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And now for something completely different: Watch world’s first Chinese robot news reader

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Chinese news readers may have some new competition – artificially intelligent robot anchors that can mimic human facial expressions and mannerisms while reading out reports.

The AI anchor, developed by state news agency Xinhua and tech firm Sogou Inc, was on display at the World Internet Conference in the eastern Chinese town of Wuzhen, drawing in curious passers-by.

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The anchor, modeled on real-life Chinese news reader Qiu Hao, is part of a major push by China to advance its prowess in AI technology, from surveillance equipment to self-driving cars.’

In another video presentation from Xinhua, a different robot presenter said it was his “very first day” at the news agency and promised to “work tirelessly to keep you informed as texts will be typed into my system uninterrupted”.

At the internet summit, Sogou marketing staff said it wasn’t clear when the technology would actually go into use, but crowds gathered nonetheless to take selfies with the digital anchor and Qiu himself who was at the event.

The conference is China’s top tech event of the year, and has in the past attracted names like Apple Inc (AAPL.O) CEO Tim Cook and Alphabet Inc (GOOGL.O) head Sundar Pichai.

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Seoul confirms 4th swine fever case — and asks North Korea for cooperation

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South Korea confirmed its fourth case of African swine fever on Tuesday, as Pyongyang was yet to respond to Seoul's request to make joint efforts to tackle the deadly animal disease.

The latest case was confirmed at a farm in Paju, a city near the inter-Korean border where the nation's first case was recorded, according to Seoul's agriculture ministry.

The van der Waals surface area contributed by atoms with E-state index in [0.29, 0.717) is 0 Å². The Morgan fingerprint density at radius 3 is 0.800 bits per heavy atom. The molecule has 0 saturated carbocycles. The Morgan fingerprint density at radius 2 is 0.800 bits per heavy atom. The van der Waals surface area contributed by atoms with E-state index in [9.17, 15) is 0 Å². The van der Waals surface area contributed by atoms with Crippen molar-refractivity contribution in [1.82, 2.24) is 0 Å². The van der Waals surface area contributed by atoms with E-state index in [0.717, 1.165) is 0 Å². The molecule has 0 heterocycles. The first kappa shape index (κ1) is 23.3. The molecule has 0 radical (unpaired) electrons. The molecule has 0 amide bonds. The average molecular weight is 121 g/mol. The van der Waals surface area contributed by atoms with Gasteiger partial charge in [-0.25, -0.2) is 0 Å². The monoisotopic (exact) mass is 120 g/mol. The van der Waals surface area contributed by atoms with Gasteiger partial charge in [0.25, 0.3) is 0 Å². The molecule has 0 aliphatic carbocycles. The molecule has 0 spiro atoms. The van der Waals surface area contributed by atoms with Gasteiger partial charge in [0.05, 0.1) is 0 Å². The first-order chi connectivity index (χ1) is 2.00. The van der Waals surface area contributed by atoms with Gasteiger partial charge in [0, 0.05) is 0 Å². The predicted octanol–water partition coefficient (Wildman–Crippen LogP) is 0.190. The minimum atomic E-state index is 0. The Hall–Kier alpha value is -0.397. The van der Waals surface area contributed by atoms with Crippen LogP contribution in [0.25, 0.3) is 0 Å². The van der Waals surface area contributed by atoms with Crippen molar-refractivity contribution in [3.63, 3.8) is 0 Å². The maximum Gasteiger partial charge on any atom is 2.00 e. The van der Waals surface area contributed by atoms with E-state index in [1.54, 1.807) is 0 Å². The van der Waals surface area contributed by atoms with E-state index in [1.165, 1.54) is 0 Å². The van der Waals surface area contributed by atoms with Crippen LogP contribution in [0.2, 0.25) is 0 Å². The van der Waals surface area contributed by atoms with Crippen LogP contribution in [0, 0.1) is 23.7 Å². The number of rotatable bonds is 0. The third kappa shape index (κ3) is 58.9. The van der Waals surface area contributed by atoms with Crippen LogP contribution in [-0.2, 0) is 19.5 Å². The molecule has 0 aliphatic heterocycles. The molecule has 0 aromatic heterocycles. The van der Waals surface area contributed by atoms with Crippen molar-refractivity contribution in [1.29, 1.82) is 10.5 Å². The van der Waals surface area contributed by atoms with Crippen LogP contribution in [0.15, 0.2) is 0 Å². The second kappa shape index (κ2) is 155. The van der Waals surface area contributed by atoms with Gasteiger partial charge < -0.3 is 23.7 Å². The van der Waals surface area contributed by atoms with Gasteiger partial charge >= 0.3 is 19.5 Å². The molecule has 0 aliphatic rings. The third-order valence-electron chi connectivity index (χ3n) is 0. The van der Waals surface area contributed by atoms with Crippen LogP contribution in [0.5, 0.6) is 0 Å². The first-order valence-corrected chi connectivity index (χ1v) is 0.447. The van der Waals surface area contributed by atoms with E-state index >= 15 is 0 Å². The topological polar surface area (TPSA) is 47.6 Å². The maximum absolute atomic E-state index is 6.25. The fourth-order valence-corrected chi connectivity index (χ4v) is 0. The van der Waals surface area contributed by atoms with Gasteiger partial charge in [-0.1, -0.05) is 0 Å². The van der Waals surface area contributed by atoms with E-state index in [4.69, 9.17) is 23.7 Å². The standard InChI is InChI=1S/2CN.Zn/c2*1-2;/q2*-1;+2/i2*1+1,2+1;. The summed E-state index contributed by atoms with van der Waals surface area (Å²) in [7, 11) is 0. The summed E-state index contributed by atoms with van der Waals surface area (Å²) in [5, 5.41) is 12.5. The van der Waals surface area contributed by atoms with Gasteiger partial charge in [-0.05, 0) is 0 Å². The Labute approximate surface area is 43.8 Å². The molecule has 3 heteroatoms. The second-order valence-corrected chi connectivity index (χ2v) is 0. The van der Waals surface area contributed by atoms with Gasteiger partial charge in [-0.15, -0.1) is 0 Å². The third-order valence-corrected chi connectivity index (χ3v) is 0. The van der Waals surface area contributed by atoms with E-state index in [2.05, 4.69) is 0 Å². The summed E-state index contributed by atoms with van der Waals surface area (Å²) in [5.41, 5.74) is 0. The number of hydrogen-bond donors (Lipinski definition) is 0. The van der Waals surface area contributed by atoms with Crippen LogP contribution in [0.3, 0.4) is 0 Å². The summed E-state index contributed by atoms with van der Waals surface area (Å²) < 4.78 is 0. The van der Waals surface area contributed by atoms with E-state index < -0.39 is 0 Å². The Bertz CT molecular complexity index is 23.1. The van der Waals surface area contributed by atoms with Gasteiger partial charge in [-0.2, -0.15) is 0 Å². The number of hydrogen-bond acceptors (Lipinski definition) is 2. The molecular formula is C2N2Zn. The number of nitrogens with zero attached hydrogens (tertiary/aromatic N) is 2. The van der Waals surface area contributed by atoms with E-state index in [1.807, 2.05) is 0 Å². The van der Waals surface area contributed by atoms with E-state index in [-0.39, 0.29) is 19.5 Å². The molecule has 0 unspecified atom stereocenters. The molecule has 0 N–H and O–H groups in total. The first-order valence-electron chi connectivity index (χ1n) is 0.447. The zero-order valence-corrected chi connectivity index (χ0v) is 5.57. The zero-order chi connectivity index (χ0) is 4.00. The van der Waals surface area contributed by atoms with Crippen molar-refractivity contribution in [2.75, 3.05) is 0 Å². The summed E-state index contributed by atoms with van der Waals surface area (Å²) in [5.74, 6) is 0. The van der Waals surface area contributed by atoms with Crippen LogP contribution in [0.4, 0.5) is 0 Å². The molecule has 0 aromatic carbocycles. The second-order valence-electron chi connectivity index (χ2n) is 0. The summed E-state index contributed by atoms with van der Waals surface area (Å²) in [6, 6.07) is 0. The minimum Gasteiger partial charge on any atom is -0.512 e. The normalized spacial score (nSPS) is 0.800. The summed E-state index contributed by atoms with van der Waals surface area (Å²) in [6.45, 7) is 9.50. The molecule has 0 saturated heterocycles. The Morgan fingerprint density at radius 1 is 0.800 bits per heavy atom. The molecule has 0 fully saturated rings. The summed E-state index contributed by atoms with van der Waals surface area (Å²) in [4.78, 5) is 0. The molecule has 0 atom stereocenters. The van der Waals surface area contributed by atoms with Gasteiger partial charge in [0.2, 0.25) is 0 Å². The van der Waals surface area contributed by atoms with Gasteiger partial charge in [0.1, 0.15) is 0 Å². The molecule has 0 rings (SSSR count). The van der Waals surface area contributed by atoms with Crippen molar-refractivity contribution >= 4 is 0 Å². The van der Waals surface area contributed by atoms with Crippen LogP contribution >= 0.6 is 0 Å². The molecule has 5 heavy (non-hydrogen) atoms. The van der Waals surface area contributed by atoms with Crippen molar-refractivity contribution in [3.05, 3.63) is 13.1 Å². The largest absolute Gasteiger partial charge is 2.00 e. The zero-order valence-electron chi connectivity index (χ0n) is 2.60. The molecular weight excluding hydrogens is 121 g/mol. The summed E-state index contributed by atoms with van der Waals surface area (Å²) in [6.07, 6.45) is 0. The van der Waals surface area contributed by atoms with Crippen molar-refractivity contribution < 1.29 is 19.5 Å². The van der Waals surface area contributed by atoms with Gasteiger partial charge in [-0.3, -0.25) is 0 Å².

South Korea has culled around 15,000 pigs since the first case was reported on Sept 17.

"We have carried out an immediate culling and are proceeding with an epidemiological investigation," the ministry said in a statement, adding that some 2,300 pigs were being raised at the affected farm.

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Not just Franco: Settling on a final resting place for deceased controversial leaders presents challenges

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Settling on a final resting place for deceased controversial leaders, such as Spain's dictator Francisco Franco whose remains the government wants moved from a state mausoleum, has been troublesome for many countries.

Ahead of a court ruling on Franco's case Tuesday, here are some examples:

- Soviet Union: Joseph Stalin -

On his death in 1953, Stalin was buried in the Moscow mausoleum of his predecessor, Vladimir Lenin.

Eight years later a process of "de-Stalinisation" was launched to dismantle the dictator's personality cult. His remains were quietly transferred to a more modest resting place near the Kremlin, which still attracts diehard communists.

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USA mystified by ’15 Donald Trumps’ jibe at Rugby World Cup

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USA coach Gary Gold said he was mystified by a comment from England's Eddie Jones that the Eagles would play like "15 Donald Trumps" when they meet at the Rugby World Cup.

"I've absolutely no idea what he means by that," Gold said, ahead of Thursday's game in Kobe.

"We're just a team that's really got to focus on our own processes at the moment. We've got to worry about what we do when we get onto the rugby field.

"At this stage, with all due respect, we're not a good enough rugby team to be making comments or answers to questions like that. I don't know what it means."

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